Library uses 3D printers to print, donate face shields

By: Mary Beth Almond | Rochester Post | Published July 28, 2020

 Staff from the Rochester Hills Public Library made around 150 shields with its 3D printers and donated them to local nursing homes and hospitals.

Staff from the Rochester Hills Public Library made around 150 shields with its 3D printers and donated them to local nursing homes and hospitals.

Photo provided by the Rochester Hills Public Library

ROCHESTER HILLS — The Rochester Hills Public Library has put its 3D printers to use to create face shields for local health care workers, senior centers and community members.

Throughout the COVID-19 pandemic, Eureka Lab/Makerspace Specialist Tierney Czartoski made around 150 shields, which were donated to local nursing homes and hospitals.

“Early into the coronavirus pandemic, there was a shortage of PPE,” Library Director Juliane Morian said. “As many people were called into action when it came to sewing cloth face masks, we recognized that we had a unique opportunity to actually produce the plastic-style face shields.”

While the library building was closed, Czartoski brought the 3D printing equipment home and downloaded the design files from She was able to print a complete shield visor — which includes a visor, a plastic shield and a fastener — every two hours.

“We’ve been printing several masks to donate to the community and also to have on staff. Right now, we’re focusing on printing so that our staff can have them at the library, now that the library is open,” she said.

Library Director Juliane Morian said the library donated the materials used to create the face shields.

“We have since brought the equipment in-house, and we’ve been busy making face shields that will be made available to patrons who are unable to wear a cloth mask covering. We don’t have a tremendous supply … so we are going to be limited in how many we hand out. But for those who can’t medically tolerate the cloth face covering, this is a very viable alternative,” Morian said.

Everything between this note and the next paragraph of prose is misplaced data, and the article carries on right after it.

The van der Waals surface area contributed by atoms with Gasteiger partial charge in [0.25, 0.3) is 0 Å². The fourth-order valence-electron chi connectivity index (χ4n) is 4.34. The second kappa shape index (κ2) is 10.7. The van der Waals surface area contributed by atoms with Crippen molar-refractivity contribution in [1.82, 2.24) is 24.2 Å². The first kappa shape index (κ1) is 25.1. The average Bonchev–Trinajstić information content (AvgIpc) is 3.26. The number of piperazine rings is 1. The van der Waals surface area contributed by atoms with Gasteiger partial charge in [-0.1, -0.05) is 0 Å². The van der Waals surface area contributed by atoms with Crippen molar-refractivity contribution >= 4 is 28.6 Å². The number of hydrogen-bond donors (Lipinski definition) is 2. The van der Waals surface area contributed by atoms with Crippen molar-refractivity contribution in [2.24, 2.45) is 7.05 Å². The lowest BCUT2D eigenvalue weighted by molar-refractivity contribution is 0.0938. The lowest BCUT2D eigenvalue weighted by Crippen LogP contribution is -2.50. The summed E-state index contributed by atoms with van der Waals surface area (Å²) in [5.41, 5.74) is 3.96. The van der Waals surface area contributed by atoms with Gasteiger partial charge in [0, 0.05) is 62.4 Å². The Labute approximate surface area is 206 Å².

The Rochester Hills Public Library has two 3D printers, which are typically available in its Eureka Lab/Makerspace upstairs. The library owns a LulzBot Taz 6 printer, which prints 11-by-11-by-9.8 inches, and a LulzBot Mini printer, which prints 6-by-6-by-6.2 inches. Both printers can print in a variety of mediums, including wood, polyester, bronze, copper, polycarbonate, nylon and more, according to Czartoski.

Just before the library building was forced to close due to the COVID-19 self-quarantine restrictions, Czartoski said, the library also acquired a new 3D scanner, which allows people to scan 3D designs and recreate them on the 3D printers. The library was able to purchase the 3D scanner thanks to a grant from First Congregational Church of Rochester through its Huizenga Fund, an endowment through the church.

The scanner, Czartoski said, assists in getting a design’s exact measurements that are then sent to the printer.

“The scanner can scan objects, and we can recreate them with the printer. So if you have a broken part or something that is not made anymore, (we can recreate it),” she explained. “It’s a really cool machine that can really cut down on throwing things out because they are broken.”

The Eureka Lab/Makerspace is currently closed under the library’s reopening plan, which was in phase three at press time. Morian said she hopes to reopen the space in phase two of the library’s reopening plan.

“We are keeping an eye on things, being very cautious and making sure we are doing things safely,” Czartoski said. “When we do re-open, it will be by appointment only, and it will be one household at a time in the room.”

At the library, 3D prints typically cost 20 cents per gram. Users will also incur a fee of 50 cents per hour beginning at four hours. For more information about the library’s 3D printers, visit

For information about the Rochester Hills Public Library’s response to COVID-19, visit